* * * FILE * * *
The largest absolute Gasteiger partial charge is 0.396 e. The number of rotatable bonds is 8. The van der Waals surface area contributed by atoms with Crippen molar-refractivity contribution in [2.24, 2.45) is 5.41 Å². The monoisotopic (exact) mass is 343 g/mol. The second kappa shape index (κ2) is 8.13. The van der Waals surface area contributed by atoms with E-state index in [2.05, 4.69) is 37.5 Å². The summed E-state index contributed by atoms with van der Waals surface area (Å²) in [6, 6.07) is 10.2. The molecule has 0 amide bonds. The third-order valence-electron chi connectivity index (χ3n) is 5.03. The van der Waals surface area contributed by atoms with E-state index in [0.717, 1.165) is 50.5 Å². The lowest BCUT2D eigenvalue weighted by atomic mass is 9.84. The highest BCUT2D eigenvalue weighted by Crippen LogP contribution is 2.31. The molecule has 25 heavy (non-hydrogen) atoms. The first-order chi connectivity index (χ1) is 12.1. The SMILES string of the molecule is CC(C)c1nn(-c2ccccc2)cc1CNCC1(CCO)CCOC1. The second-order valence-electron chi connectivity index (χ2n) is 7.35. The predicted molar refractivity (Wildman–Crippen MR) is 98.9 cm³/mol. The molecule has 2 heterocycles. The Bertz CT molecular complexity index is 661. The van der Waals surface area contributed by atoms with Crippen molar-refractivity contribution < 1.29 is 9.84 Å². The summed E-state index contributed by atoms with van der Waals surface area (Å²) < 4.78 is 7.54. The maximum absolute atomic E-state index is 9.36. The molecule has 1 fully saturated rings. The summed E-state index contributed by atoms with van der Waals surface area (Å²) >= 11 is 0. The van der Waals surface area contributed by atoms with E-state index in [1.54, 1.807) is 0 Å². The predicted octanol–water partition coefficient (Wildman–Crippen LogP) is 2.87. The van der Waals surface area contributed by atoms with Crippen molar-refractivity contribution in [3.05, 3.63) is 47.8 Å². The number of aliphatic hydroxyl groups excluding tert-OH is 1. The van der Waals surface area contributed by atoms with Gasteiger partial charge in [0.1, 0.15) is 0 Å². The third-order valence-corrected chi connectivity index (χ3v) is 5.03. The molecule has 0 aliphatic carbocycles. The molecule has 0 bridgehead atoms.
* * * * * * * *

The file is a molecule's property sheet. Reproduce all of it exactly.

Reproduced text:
The largest absolute Gasteiger partial charge is 0.396 e. The number of rotatable bonds is 8. The van der Waals surface area contributed by atoms with Crippen molar-refractivity contribution in [2.24, 2.45) is 5.41 Å². The monoisotopic (exact) mass is 343 g/mol. The second kappa shape index (κ2) is 8.13. The van der Waals surface area contributed by atoms with E-state index in [2.05, 4.69) is 37.5 Å². The summed E-state index contributed by atoms with van der Waals surface area (Å²) in [6, 6.07) is 10.2. The molecule has 0 amide bonds. The third-order valence-electron chi connectivity index (χ3n) is 5.03. The van der Waals surface area contributed by atoms with E-state index in [0.717, 1.165) is 50.5 Å². The lowest BCUT2D eigenvalue weighted by atomic mass is 9.84. The highest BCUT2D eigenvalue weighted by Crippen LogP contribution is 2.31. The molecule has 25 heavy (non-hydrogen) atoms. The first-order chi connectivity index (χ1) is 12.1. The SMILES string of the molecule is CC(C)c1nn(-c2ccccc2)cc1CNCC1(CCO)CCOC1. The second-order valence-electron chi connectivity index (χ2n) is 7.35. The predicted molar refractivity (Wildman–Crippen MR) is 98.9 cm³/mol. The molecule has 2 heterocycles. The Bertz CT molecular complexity index is 661. The van der Waals surface area contributed by atoms with Crippen molar-refractivity contribution < 1.29 is 9.84 Å². The summed E-state index contributed by atoms with van der Waals surface area (Å²) < 4.78 is 7.54. The maximum absolute atomic E-state index is 9.36. The molecule has 1 fully saturated rings. The summed E-state index contributed by atoms with van der Waals surface area (Å²) >= 11 is 0. The van der Waals surface area contributed by atoms with E-state index in [1.54, 1.807) is 0 Å². The predicted octanol–water partition coefficient (Wildman–Crippen LogP) is 2.87. The van der Waals surface area contributed by atoms with Crippen molar-refractivity contribution in [3.05, 3.63) is 47.8 Å². The number of aliphatic hydroxyl groups excluding tert-OH is 1. The van der Waals surface area contributed by atoms with Gasteiger partial charge in [0.1, 0.15) is 0 Å². The third-order valence-corrected chi connectivity index (χ3v) is 5.03. The molecule has 0 aliphatic carbocycles. The molecule has 0 bridgehead atoms.